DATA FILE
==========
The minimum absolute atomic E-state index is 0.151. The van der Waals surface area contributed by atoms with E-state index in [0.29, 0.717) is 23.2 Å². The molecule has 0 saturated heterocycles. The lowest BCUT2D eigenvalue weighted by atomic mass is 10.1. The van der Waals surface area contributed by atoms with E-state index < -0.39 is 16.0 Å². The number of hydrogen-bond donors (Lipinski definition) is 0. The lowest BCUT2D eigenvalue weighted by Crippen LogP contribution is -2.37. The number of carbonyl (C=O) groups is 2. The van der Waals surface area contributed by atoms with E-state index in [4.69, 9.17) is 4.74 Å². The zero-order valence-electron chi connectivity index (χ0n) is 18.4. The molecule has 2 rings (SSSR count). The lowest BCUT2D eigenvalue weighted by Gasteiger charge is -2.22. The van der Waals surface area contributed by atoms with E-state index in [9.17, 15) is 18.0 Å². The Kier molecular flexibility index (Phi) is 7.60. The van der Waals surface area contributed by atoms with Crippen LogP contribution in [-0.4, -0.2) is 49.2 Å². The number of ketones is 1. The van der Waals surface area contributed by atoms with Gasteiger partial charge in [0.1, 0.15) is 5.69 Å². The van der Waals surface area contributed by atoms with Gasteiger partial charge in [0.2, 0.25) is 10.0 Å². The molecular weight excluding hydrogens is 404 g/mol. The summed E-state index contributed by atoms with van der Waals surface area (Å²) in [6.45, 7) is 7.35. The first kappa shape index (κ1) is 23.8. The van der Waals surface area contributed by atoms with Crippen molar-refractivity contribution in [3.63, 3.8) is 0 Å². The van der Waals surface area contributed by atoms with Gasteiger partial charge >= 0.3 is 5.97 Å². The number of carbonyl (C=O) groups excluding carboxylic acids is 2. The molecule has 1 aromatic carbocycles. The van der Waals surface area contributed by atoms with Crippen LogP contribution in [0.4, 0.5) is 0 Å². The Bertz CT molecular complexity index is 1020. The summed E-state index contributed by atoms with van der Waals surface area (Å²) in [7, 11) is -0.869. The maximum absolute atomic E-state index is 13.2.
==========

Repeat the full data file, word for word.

The minimum absolute atomic E-state index is 0.151. The van der Waals surface area contributed by atoms with E-state index in [0.29, 0.717) is 23.2 Å². The molecule has 0 saturated heterocycles. The lowest BCUT2D eigenvalue weighted by atomic mass is 10.1. The van der Waals surface area contributed by atoms with E-state index < -0.39 is 16.0 Å². The number of hydrogen-bond donors (Lipinski definition) is 0. The lowest BCUT2D eigenvalue weighted by Crippen LogP contribution is -2.37. The number of carbonyl (C=O) groups is 2. The van der Waals surface area contributed by atoms with E-state index in [4.69, 9.17) is 4.74 Å². The zero-order valence-electron chi connectivity index (χ0n) is 18.4. The molecule has 2 rings (SSSR count). The lowest BCUT2D eigenvalue weighted by Gasteiger charge is -2.22. The van der Waals surface area contributed by atoms with E-state index in [9.17, 15) is 18.0 Å². The Kier molecular flexibility index (Phi) is 7.60. The van der Waals surface area contributed by atoms with Crippen LogP contribution in [-0.4, -0.2) is 49.2 Å². The number of ketones is 1. The van der Waals surface area contributed by atoms with Gasteiger partial charge in [0.1, 0.15) is 5.69 Å². The van der Waals surface area contributed by atoms with Gasteiger partial charge in [0.2, 0.25) is 10.0 Å². The molecular weight excluding hydrogens is 404 g/mol. The summed E-state index contributed by atoms with van der Waals surface area (Å²) in [6.45, 7) is 7.35. The first kappa shape index (κ1) is 23.8. The van der Waals surface area contributed by atoms with Crippen molar-refractivity contribution in [3.63, 3.8) is 0 Å². The van der Waals surface area contributed by atoms with Gasteiger partial charge >= 0.3 is 5.97 Å². The number of carbonyl (C=O) groups excluding carboxylic acids is 2. The molecule has 1 aromatic carbocycles. The van der Waals surface area contributed by atoms with Crippen LogP contribution in [0.4, 0.5) is 0 Å². The Bertz CT molecular complexity index is 1020. The summed E-state index contributed by atoms with van der Waals surface area (Å²) in [7, 11) is -0.869. The maximum absolute atomic E-state index is 13.2.